Id. at 4. Attorney Robinson certified that the appeal was without merit and asked to be relieved as counsel. Id. at 11. Petitioner filed a pro se response to the Anders brief. [ECF No. 22-4].

         On May 2, 2012, the Court of Appeals filed an unpublished decision dismissing the appeal and granting counsel's request to withdraw. [ECF No. 22-5]. The remittitur was issued on May 18, 2012. [ECF No. 22-6].

         Petitioner filed an application for post-conviction relief ("PCR") on July 20, 2012, in which he alleged ineffective assistance of trial and appellate counsel and erroneous advice. [ECF No. 22-1 at 240-46]. A PCR evidentiary hearing was held before the Honorable R. Ferrell Cothran, Jr., Circuit Court Judge, on July 16, 2013, at which Petitioner and his PCR counsel, Parker E. Howle, Esq., appeared. Id. at 252-68]. On October 23, 2013, Judge Cothran filed an order of dismissal. Id. at 269-74.

         Petitioner appealed from the denial of PCR and was represented by Lara M. Caudy, Esq., of the South Carolina Commission on Indigent Defense, Division of Appellate Defense. [ECF No. 22-7]. Attorney Caudy filed a petition for writ of certiorari in the South Carolina Supreme Court on or about May 19, 2014, raising the following issue:

Whether Petitioner's Sixth and Fourteenth Amendment rights to the effective assistance of counsel were violated when trial counsel failed to properly challenge the state's motion to obtain a DNA standard from Petitioner at a Schmerber hearing and then later failed to preserve the issue for appeal when she did not object at trial to the admission of DNA evidence where the state took a buccal swab of Petitioner's saliva without his consent?

Id. at 3.

         The South Carolina Supreme Court denied the petition on December 10, 2014. [ECF No. 22-9]. The remittitur was issued on December 30, 2014. [ECF No. 22-10].

         Petitioner filed this federal petition for a writ of habeas corpus on March 23, 2015. [ECF No. 1].[3]

         III. Discussion

         A. Federal Habeas Issues

         Petitioner asserts he is entitled to a writ of habeas corpus on the following grounds:

Ground One: Ineffective Assistance of Council
Supporting Facts: On 4-26-08 an illegal DNA sample was taken from defendant. On 9-1-2009 the prosecution held a Schmerber hearing to obtain an order for DNA after realising mistake and violation of defendants rights. During hearing defendants attorney never informed court of this violation; never informed judge of previous sample. Or submitted copies of illegal test and results for court to assess. When defendant brought this before court judge stated he was unaware. Thus Ms. Little failed to preserve this for direct appeal. C-1 thru C-9 exhibits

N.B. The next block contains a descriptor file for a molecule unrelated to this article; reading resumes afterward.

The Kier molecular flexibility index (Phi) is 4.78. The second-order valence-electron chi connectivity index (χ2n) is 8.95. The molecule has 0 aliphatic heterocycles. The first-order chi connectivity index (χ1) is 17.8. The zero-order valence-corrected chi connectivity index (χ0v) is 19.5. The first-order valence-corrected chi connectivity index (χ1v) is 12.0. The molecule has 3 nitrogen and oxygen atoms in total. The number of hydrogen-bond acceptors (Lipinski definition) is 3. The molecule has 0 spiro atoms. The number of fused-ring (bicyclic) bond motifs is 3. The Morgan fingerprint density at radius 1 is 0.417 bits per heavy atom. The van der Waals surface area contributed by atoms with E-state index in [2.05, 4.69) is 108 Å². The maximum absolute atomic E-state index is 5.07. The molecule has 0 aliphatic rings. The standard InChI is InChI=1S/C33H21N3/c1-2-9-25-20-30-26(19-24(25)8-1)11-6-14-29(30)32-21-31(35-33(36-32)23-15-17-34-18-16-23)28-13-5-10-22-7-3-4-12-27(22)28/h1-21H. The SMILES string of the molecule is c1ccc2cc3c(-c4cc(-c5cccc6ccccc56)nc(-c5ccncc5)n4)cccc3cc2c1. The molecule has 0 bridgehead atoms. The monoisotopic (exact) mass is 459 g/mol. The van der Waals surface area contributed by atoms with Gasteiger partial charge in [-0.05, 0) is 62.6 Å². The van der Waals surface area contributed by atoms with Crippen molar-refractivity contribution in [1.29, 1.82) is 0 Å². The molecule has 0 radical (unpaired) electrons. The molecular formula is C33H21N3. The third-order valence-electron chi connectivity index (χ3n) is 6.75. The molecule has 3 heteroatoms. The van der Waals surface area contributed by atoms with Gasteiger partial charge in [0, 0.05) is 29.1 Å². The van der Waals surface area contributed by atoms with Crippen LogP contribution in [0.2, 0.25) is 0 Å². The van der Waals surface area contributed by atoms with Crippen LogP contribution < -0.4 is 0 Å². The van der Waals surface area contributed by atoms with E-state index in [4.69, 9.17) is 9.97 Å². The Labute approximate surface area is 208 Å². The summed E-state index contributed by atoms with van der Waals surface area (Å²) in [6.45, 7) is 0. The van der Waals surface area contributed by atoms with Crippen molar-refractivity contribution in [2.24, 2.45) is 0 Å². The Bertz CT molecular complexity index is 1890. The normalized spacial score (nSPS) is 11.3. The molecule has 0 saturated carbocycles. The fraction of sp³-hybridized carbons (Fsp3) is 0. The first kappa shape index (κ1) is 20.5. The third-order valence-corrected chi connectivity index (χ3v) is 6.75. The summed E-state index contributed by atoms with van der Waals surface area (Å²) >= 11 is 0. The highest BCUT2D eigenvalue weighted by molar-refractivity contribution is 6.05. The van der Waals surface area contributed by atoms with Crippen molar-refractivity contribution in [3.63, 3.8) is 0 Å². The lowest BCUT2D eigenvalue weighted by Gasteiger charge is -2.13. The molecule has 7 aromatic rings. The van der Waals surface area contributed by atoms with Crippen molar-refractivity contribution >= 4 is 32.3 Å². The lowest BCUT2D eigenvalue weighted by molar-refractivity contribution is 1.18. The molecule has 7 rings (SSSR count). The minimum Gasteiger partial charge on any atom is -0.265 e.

Ground Two: Erroneous Advice
Supporting Facts: Defendants attorney advised him not to inform court of illegally obtained DNA. Also that she would request for a change of venue, she did not. She told defendant not to be concerned with Schmerber, she would argue exhibits C-32-C-38 illegality of DNA previously obtained. She did not. Clearly this is shown in transcript exhibit (1) Ms. Little claims under oath she did these things though in exhibits (2) & (3) filed 8-26-10 Line 12&13 C-23, C-28
Ground Three: Ineffective Assistance of Appellate Council
Supporting Facts: Appellate representative failed to examine illegal DNA from 4-26-08 failed to show discrepancy of trial court to move for dismissal based on such. Failing to preserve issue for appeal. Failed to bring forth facts of negligence in Schmerber hearing. Failed to show trial counsels failure to fight for change of venue. Failure of trial counsel to show fact of illegally obtained DNA before Judge Baxley at Schmerber hearing or during trial court. Ex. C-1 thru C-9 and C-23, C-28 and C-32-C-38.

         Ground Four: Subject Matter of Jurisdiction

Supporting Facts: By obtaining evidence illegally prosecution forfitted their right to prosecute. The State cannot break or violate the law in order to uphold the law. Then knowing the illegal result the state compounded the violation by seeking a lawful Schmerber authorization for the "tainted" evidence. Failing to inform court of tainted evidence and proceeding with the knowledge as if unaware of ...